Employees who are telecommuting should receive regular training about access control and awareness of tactics such as phishing. The policy should clarify who owns the technology and who is responsible for maintenance. Obviously, if the equipment belongs to the company, you can exercise greater control, such as prohibiting family members from using it. Your policy should also address asset management, with requirements for tracking who has equipment and where it’s being used.

You also need to have a mechanism for reporting data breaches and suspicious activities, such as emails that appear to be phishing attempts. Rapid reporting and follow-up are critical. Because employees who inadvertently do something wrong may be afraid of getting in trouble, provide amnesty for those who report. Right now, the most important thing is to protect your company’s data and systems.

Many employees are using online meeting platforms, such as Zoom, for hosting group meetings and conferences. Those platforms may be convenient and even fun to use, but there have been security concerns about others accessing meetings (so-called “zoombombing,” for example). Make sure your policy details what’s acceptable, including the expected level of security, and what can and cannot be discussed on less-secure channels.

Don’t forget to address paper documents. If your employees use confidential documents at home, they need to be secured so they aren’t accessible to other people. They should be shredded when no longer needed, rather than tossed in the trash.

Readily available technology can help you limit the risks. For example, your company can arrange for telecommuting employees to use VPNs (virtual private networks) to provide a stronger level of security. Multifactor authentication can also be used to verify that users of your system are who they say they are. External stamps on emails call attention to messages coming from outside your network. In addition, you can help employees configure their home systems to provide strong end-point protection.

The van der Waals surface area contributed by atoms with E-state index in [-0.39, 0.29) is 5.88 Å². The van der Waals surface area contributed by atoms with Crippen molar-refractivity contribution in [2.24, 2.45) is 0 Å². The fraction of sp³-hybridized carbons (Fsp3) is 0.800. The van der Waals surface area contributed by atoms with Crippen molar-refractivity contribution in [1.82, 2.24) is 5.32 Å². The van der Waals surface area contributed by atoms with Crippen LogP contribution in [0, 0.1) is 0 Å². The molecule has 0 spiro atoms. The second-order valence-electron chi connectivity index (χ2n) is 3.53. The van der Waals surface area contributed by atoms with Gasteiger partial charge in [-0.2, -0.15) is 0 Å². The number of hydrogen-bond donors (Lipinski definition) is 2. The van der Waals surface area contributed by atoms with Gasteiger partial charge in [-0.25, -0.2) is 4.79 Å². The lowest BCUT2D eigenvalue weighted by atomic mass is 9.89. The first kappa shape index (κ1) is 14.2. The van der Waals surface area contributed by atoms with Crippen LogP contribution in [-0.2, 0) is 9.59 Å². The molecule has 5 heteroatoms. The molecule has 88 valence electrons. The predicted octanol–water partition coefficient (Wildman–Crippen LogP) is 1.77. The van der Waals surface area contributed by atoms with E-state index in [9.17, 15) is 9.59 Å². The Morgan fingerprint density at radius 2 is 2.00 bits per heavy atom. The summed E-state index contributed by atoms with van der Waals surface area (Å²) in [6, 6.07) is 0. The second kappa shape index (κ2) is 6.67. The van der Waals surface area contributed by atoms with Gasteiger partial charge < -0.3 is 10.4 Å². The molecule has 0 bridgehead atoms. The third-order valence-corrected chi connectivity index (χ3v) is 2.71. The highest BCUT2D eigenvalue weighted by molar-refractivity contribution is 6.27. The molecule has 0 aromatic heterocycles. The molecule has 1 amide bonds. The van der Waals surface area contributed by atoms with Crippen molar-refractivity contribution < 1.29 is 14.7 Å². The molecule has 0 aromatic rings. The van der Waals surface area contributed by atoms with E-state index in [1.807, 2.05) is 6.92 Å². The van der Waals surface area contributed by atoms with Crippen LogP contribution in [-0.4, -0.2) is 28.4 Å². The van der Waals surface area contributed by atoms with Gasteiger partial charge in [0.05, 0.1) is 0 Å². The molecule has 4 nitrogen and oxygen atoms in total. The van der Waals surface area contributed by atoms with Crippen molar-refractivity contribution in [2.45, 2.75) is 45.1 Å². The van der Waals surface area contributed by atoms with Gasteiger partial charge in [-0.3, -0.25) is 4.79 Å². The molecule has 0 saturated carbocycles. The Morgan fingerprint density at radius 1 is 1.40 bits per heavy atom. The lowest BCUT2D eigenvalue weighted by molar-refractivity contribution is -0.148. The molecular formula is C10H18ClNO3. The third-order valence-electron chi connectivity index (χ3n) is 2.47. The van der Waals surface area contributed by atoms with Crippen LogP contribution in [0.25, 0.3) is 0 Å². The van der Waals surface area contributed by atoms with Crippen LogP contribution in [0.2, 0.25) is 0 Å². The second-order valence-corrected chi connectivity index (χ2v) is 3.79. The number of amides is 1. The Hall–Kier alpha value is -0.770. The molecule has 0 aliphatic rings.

Keep in mind that everyone is racing to solve problems and get things done. People are identifying workarounds that may or may not be beneficial. As you notice things and make changes, be sure to document them so everyone can review the reasoning later.

More Coronavirus Resources

Clear and frequent communication with and training for employees will help you protect the company’s and employees’ interests alike. We’re all operating in a new environment, and others may not be as sensitive to the hazards as those of us who live in the IT world are. The better we educate employees, the safer everyone will be. In addition, because situations are changing frequently, regularly updating policies is also important.

Visit the Hylant Coronavirus Resource Center at https://hylantcoronavirusinfo.com/ to access a wide variety of materials designed to help you navigate these unprecedented times. This site will be updated frequently.

The above information does not constitute advice. Always contact your insurance broker or trusted adviser for insurance-related questions.

Julian Sylvestro, Vice President, Risk Advisor - Cyber, Hylant Risk Management Practice